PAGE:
A Typical Evening-Mass, Muslims, and Mormons
By: Jordan Denari
November 3, 2011
A few times per semester, I’m lucky enough to have what I call “interfaith nights.” One evening last year, I went from my Muslim Students Association meeting to Copley Crypt Chapel to pray, and then rushed over to my Mormon chaplains’ apartment for an informative event about the Jewish holiday Hanukah. Active in interfaith efforts on campus and studying religion in the SFS, I relish in these opportunities to learn about faith in a non-academic setting and be exposed to traditions different from my own.
Tonight, I had another “interfaith night.” After celebrating All Saints Day with the Catholic Chaplaincy—which included Mass and a dinner during which we discussed everyday saints in our lives—I attended the Muslim Students Association’s halaqa, a student-led, faith-sharing opportunity. I also brought along my Catholic friends from Renew, a Catholic faith-sharing program, as a part of an interfaith “swap” we’d planned with the MSA. (The Muslim students will sit in on our Renew faith-sharing session on Thursday.) After the halaqa, I ran over to an event aimed at breaking down misconceptions about Mormons.
Busy nights like tonight can be exhilarating, but they can easily become meaningless if I don’t take the time to reflect on what I’ve learned from them. Interfaith dialogue and engagement are only useful if self-reflection is the result. I must ask myself this question: How has what I learned changed how I view others, and ultimately, the way I see my own relationship with God?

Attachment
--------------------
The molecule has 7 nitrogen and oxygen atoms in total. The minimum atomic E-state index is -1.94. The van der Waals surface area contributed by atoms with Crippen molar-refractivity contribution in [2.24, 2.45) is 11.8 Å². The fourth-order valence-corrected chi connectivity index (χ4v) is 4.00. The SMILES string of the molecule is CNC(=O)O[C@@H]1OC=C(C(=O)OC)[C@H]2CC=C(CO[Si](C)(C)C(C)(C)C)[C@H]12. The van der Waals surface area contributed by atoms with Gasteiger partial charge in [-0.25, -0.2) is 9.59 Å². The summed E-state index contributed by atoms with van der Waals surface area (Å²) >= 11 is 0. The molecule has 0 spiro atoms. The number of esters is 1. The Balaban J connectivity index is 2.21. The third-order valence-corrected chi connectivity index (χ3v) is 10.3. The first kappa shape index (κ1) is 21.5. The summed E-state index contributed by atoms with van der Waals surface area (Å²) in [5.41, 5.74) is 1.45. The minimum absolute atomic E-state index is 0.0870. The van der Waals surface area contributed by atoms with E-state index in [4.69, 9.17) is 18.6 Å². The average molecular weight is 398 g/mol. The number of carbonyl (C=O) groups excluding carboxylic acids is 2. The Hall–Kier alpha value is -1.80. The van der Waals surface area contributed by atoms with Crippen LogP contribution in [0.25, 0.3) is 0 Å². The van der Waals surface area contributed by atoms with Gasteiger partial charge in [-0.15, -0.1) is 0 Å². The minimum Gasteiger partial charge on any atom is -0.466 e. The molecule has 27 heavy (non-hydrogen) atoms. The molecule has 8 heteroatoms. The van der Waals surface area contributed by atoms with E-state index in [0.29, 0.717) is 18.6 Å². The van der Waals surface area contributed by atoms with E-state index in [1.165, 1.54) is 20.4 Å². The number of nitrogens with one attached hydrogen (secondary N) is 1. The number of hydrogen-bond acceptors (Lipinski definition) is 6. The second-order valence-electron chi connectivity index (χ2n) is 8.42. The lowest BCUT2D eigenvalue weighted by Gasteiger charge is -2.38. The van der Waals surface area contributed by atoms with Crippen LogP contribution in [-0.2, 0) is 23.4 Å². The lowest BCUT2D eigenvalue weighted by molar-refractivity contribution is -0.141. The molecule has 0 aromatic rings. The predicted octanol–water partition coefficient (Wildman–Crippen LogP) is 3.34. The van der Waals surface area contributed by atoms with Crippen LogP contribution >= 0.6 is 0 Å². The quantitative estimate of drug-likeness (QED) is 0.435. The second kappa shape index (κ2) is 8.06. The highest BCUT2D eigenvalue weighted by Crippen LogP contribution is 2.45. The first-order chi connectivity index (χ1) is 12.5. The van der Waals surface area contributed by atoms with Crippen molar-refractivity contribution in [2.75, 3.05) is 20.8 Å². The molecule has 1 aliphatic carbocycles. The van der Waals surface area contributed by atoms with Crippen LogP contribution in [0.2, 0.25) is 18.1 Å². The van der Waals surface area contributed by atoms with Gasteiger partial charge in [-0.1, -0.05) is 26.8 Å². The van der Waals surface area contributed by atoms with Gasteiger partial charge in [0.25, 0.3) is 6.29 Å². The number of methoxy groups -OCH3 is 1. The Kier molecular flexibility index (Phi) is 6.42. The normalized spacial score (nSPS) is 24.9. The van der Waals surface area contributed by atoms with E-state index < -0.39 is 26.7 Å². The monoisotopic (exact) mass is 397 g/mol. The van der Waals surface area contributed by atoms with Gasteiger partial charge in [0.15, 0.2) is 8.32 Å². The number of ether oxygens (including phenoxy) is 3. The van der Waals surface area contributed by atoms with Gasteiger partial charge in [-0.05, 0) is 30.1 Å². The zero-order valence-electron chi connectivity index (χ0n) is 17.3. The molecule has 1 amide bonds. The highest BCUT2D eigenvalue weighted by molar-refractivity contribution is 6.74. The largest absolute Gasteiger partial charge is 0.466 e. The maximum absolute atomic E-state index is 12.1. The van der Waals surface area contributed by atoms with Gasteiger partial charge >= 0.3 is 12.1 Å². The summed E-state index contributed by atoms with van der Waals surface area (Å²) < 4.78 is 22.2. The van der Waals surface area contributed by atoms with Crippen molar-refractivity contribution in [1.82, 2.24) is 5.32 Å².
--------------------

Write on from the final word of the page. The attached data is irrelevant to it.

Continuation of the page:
As I look back over the last few hours, one common theme emerges from the All Saints Day dinner, the MSA halaqa, and the Q&A on Mormonism—as students of faith, we are all searching. We are all trying to find God in our busy lives, and to surround ourselves with people who are making that journey as well.
Sure, as Catholics, Muslims, and Mormons, we have strong theological differences. And while they are important to address at times, these differences seem to matter less in the larger scheme. Recognizing our mutual desires to forge personal relationships with God through each of our traditions, we can support one another in these endeavors.
I saw this process of mutual support beginning as students mingled after each of these events. Muslim and Catholic students joked around while swapping their contact information, with the intent of attending one another’s events in the future. And students enthusiastically said “good luck” to young, visiting Mormon missionaries as they left to continue their work in the D.C. area.
I’m grateful to attend Georgetown, a place where my Catholic faith can be enriched not only in Mass, but among Muslims and Mormons as well.